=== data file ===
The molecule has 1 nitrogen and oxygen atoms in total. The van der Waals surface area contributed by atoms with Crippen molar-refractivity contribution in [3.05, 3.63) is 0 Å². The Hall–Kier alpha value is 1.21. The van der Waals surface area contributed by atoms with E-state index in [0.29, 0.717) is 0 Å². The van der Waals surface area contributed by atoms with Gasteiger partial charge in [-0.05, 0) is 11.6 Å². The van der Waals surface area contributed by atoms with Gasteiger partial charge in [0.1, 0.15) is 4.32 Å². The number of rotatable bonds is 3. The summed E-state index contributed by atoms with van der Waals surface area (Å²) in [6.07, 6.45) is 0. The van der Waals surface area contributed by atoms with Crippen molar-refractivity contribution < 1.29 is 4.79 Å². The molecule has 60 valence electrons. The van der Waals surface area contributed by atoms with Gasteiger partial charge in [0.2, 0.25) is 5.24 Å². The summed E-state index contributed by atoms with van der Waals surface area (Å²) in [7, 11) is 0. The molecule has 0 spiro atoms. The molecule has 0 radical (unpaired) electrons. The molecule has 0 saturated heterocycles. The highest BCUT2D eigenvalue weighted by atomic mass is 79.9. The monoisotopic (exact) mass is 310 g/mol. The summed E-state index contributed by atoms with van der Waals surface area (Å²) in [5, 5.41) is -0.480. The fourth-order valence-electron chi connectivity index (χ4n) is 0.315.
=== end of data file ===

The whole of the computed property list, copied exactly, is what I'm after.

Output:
The molecule has 1 nitrogen and oxygen atoms in total. The van der Waals surface area contributed by atoms with Crippen molar-refractivity contribution in [3.05, 3.63) is 0 Å². The Hall–Kier alpha value is 1.21. The van der Waals surface area contributed by atoms with E-state index in [0.29, 0.717) is 0 Å². The van der Waals surface area contributed by atoms with Gasteiger partial charge in [-0.05, 0) is 11.6 Å². The van der Waals surface area contributed by atoms with Gasteiger partial charge in [0.1, 0.15) is 4.32 Å². The number of rotatable bonds is 3. The summed E-state index contributed by atoms with van der Waals surface area (Å²) in [6.07, 6.45) is 0. The van der Waals surface area contributed by atoms with Crippen molar-refractivity contribution < 1.29 is 4.79 Å². The molecule has 60 valence electrons. The van der Waals surface area contributed by atoms with Gasteiger partial charge in [0.2, 0.25) is 5.24 Å². The summed E-state index contributed by atoms with van der Waals surface area (Å²) in [7, 11) is 0. The molecule has 0 spiro atoms. The molecule has 0 radical (unpaired) electrons. The molecule has 0 saturated heterocycles. The highest BCUT2D eigenvalue weighted by atomic mass is 79.9. The monoisotopic (exact) mass is 310 g/mol. The summed E-state index contributed by atoms with van der Waals surface area (Å²) in [5, 5.41) is -0.480. The fourth-order valence-electron chi connectivity index (χ4n) is 0.315.